By KIERAN FINNANE
A contribution to our Rest & Reflection series.
In recent years memorialising of war in Alice Springs has expanded significantly: the entire area of Anzac Hill is now bounded by a war story, specifically of wars fought overseas by the armed forces. It is told exclusively from a national institutional perspective. Curiously, the town’s and local people’s own experience of these conflicts is entirely absent.
The white obelisk on top of the hill has been there since 1934, erected originally in honour of those who died during the Great War. Later conflicts were added over the years on an adjacent low wall in what now looks like quite an understated way. The commemoration intensified with the Anzac Centenary in 2015, funded by an Australian Government grant ($41,800) and implemented by the Town Council.
Plaques going back to the Boer War and others recording various changes to the diggers’ Rising Sun badge now stud the walking path along the river. At the base of the hill a monument evokes men and women of the armed forces (below right). The roadside bristles all the way up with more plaques, like small billboards, reiterating all over again the names and dates of the various overseas wars (at top). Their reverse sides depict war scenes, mostly of military equipment, some showing soldiers.
At the top of the hill, affixed to the balustrade, are more plaques, giving further detail (of the encyclopaedic kind) under the heading of each of the wars named (twice) on the plaques below.
The simple solemnity of the war memorials in many an Australian town – the roll call of local people killed or missing in action – is lost in all this laboured naming and dating. Despite its scale, effort and expense, the commemoration remains somehow mute and unmoving.
Further, its domination of the hill and environs completely ignores, to the point of stifling, the other values held in this site, sacred to the Arrernte, its traditional owners. Only the Arrernte name for the hill, Untyeyetwelye, is acknowledged (on the base of the monument at right).
I’ve been prompted to make these observations after visiting the exhibition Sappers & Shrapnel at the Art Gallery of South Australia (AGSA, to 29 January), which like the Alice Springs commemoration was supported by the Australian Government’s Anzac Centenary fund.
The exhibition title and the fact that it draws in part on “trench art” held by the Australian War Memorial belie the broad take on the show’s theme.
“Trench art” refers to the objects fashioned by soldiers and other artisans, including prisoners of war and civilians, during wartime. It flourished particularly during World War I when troops were bogged down in the infamous trenches of the Western Front, but it includes art from other conflicts, wrought in the main from the detritus of war, such as shell cases, shrapnel and so on.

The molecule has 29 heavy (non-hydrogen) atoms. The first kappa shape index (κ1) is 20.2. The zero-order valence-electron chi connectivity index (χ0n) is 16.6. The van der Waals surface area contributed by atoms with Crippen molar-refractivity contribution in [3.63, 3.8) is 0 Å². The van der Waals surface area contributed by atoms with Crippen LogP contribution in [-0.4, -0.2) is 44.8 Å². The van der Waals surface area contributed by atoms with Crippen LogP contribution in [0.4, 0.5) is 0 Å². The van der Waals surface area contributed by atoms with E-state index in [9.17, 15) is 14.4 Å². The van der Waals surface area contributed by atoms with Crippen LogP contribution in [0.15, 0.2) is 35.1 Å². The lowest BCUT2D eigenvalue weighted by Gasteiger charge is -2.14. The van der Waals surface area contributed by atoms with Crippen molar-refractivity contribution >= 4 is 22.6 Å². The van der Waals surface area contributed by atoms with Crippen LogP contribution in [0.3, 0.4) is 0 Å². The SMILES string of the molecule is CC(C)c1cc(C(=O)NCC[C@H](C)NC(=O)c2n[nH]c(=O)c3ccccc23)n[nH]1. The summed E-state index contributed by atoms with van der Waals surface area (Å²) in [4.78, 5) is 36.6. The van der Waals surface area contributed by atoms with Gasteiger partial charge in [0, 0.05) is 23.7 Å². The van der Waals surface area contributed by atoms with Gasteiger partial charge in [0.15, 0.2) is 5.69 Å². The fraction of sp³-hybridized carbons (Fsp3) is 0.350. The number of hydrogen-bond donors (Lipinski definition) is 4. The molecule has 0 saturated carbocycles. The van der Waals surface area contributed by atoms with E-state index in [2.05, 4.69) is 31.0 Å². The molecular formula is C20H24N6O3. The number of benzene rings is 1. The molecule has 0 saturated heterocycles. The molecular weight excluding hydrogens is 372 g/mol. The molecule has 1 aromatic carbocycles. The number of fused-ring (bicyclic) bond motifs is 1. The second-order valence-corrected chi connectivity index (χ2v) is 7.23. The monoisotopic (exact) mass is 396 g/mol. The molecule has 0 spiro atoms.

However, part of the trench art display at the AGSA includes personalised boomerangs (one shown at left, dedicated at its other end “to Muriel”) sent back home as souvenirs by soldiers who staged through Alice Springs and the NT during World War II. This drove home to me once again the frustration of the Anzac Hill memorialising, which does nothing to tell this story nor any other that is specific to Alice Springs, where in particular World War II had a profound social and economic impact (see footnote).
In the AGSA show the trench art, presented in a kind of bunker, tells its own story: through the objects, some of them crafted with remarkable skill, it speaks of resilience under enormous pressure, of the longing for home and loved ones, of memory. The objects and the people and experiences behind them are accorded the respect they deserve.
They are also not treated so reverentially that other stories related to them can’t be told. Thus works referencing war medals that make a connection between these hallowed objects and the violence of war are also part of the display.
All this is related to war by its conventional definition, the declared conflicts between nation states, with the two world wars of the 20th century at centre stage. However, the exhibition also gives space and weight to the conflict that is uniquely Australia’s to tell, in that it was / is waged on Australian soil. Of particular interest for us here in The Centre, in the AGSA show it is a group of desert artists, Tjanpi Desert Weavers, in collaboration with the well-known sculptor Fiona Hall, who tell a big part of this story.
Curator Lisa Slade sees a direct link between their work and the trench art of the Great War. At their artists’ camp in 2015 the weavers apparently reflected on what present-day “trenches” might consist of and how they could be survived. Like the soldiers, they started their work with detritus, retrieved from the dump at Mutitjulu – a baby seat, a walking frame, a trundle bed, a pram, children’s toys. Their tjanpi (desert grasses) weavings then transformed these objects to speak eloquently of the losses suffered by Aboriginal people in the long history of colonisation. In the way of strong art, the work also speaks broadly to loss; many viewers would feel its resonance at a personal level.